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[Chron] Owner prefers to build Rockets, as opposed to seeking quick fix

Discussion in 'Houston Rockets: Game Action & Roster Moves' started by Manila, Oct 3, 2006.

  1. Manila

    Manila Member

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    Oct. 2, 2006, 11:41PM
    Alexander's confidence reflects new strategy
    Owner prefers to build Rockets, as opposed to seeking quick fix


    By JONATHAN FEIGEN
    Copyright 2006 Houston Chronicle

    As always, Leslie Alexander preferred to talk about basketball.

    He acknowledged that so much of the Rockets organization would seem at a crossroads. Eventually, he will choose a new team president or CEO. A new general manager, Daryl Morey, will be in place after the season. Coach Jeff Van Gundy is heading into the final guaranteed season of his contract.

    There are marketing efforts to energize the attendance. Yao Ming and Tracy McGrady are going into their third season together as the core of the Rockets' hopes. More than half the roster has been retooled since the end of last season.


    Talking basketball
    But as much as Alexander loves to talk about hoops, his 13-year tenure as Rockets owner, from the heights of consecutive championships to last season's slide to the lottery, have shown it comes back to the court.
    "There's a lot of X's and O's that have to be put together in the whole organization," Alexander said. "Let's talk basketball. We were one of the oldest teams in the league. Obviously, the injuries prevented us from showing what we could do. Now we have a pretty young team. It's going to be very interesting to see how all this new talent blends together and how long it takes."

    He insisted he believes McGrady remains an elite player and Van Gundy is "a championship-caliber coach." But Alexander did not approach the levels of hyperbole of his past, falling short of promising "multiple championships," as he did when he signed McGrady to a long-term contract or acquired Scottie Pippen in a sign-and-trade.

    He described the luxury tax as the Rockets' hard cap. He said he is more confident in his unorthodox choice of Morey than when he hired him as an assistant general manager to succeed Carroll Dawson as GM. And he said he temporarily has assumed some of the day-to-day CEO duties without a timetable to choose George Postolos' successor.

    Still, as the Rockets report for today's physicals and first team meeting, so much about the franchise seems in flux.

    But Alexander does not consider having Van Gundy in his last guaranteed season (he has an additional non-guaranteed season on his contract) to be among the Rockets' issues.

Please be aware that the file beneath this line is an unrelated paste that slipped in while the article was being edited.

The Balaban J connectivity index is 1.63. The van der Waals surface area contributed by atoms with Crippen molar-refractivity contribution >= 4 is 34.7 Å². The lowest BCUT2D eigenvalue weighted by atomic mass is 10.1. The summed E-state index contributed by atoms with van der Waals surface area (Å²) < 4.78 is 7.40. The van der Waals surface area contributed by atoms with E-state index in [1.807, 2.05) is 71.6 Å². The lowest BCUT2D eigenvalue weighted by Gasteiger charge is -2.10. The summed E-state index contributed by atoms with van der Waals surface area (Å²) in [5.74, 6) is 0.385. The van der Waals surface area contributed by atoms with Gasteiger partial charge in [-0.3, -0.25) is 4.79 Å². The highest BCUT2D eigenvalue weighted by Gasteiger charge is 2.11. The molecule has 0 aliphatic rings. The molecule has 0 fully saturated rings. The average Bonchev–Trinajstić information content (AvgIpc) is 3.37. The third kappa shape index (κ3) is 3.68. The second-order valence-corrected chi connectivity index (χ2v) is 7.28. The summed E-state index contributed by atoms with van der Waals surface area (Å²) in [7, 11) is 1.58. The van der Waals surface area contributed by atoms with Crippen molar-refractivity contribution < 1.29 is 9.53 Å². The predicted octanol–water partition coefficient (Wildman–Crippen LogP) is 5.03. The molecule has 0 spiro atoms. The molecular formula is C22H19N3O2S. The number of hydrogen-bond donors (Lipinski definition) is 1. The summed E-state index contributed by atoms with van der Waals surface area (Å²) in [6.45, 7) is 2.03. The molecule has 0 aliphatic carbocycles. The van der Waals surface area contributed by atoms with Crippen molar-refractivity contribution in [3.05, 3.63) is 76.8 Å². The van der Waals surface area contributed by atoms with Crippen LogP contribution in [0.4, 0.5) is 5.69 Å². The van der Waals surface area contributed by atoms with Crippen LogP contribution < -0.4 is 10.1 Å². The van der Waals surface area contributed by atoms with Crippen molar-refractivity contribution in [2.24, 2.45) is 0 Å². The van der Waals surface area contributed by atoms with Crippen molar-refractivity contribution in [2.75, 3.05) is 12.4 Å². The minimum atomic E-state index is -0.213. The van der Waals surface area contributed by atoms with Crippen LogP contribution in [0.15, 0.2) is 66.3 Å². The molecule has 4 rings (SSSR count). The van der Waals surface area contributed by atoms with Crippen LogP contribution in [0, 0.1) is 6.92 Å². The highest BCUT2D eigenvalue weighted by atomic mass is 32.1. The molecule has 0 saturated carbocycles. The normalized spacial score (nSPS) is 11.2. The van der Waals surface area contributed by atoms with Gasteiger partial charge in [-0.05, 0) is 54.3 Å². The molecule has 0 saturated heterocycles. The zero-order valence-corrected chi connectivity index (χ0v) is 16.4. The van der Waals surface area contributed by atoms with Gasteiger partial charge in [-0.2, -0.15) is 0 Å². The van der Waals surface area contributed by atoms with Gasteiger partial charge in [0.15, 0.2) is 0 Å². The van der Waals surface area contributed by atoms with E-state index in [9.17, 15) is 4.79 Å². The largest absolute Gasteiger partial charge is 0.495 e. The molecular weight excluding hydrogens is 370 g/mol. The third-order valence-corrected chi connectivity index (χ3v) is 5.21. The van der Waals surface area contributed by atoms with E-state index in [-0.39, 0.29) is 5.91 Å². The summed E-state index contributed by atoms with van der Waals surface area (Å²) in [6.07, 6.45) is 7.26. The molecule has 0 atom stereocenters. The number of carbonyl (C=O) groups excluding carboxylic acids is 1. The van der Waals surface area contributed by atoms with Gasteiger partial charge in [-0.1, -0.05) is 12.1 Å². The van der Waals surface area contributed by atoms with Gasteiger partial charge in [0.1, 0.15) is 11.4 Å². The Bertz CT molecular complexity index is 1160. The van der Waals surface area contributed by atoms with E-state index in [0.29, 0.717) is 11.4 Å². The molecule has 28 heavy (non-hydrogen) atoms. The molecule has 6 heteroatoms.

"I think Jeff is a championship-caliber coach," Alexander said. "He's a very good coach, obviously. Not just Jeff, everybody has to prove themselves. We'll address that at the end of the season."

    Van Gundy said he was unconcerned with any potential uncertainty after this season and did not expect his contract to be revisited after the Rockets struggled through an injury-filled, 34-win season.

    "I'm fine," Van Gundy said. "I think people get extensions where there is a satisfaction with what you've done. Coming off last year, there is not a satisfaction with what I've done. It's not something I think about."

    That comes back to the performance of the team. Van Gundy and Alexander expect a bounce-back season.

    "Probably in between searching for hype and criticism is where the truth lies," Van Gundy said. "I think our team has a quiet confidence. We expect to play well. It really is that simple."


    Patient approach
    But Alexander offered a radical departure from his familiar impatient search for instant success, speaking of the changes in the sort of roster the Rockets put together, with an emphasis on youth, and in the approach to building it.
    Even with the addition of Bonzi Wells, 30, and the trading of a draft pick for Shane Battier, 27, Alexander said he has stopped looking for the instant fix that has marked his tenure.

    "We did the Clyde Drexler trade, and that got us a second championship," he said. "That became a model. If we could bring another guy in, the same quality of superstar, we could do the same thing again. We brought Charles (Barkley) in. We might have won a championship. We brought Scottie in and thought we might do the same thing. That turned out not to be the case for a couple of reasons. It didn't work and left us without a lot of talent.

    "I wanted to be an owner who could win every year, who would not go through down times. I thought we found the magic potion with Clyde because it worked so well. It turned out it wasn't really magic. It's was great to have Charles. It was a lot of fun. It was great for the city, great for us, great for everybody."

    That model led to the trade for McGrady, then more transactions than any other team made in each of the past two seasons. So rather than seeking the one player to solve everything, the Rockets hoped to build a roster that could grow.

    "His philosophy, no doubt about it, is to be risk takers, and we always have been," Dawson said. "Making the Drexler trade. Making the Barkley trade. Going for Steve Francis. Making the Tracy McGrady trade. A lot of times they are chances. We felt good about all of them.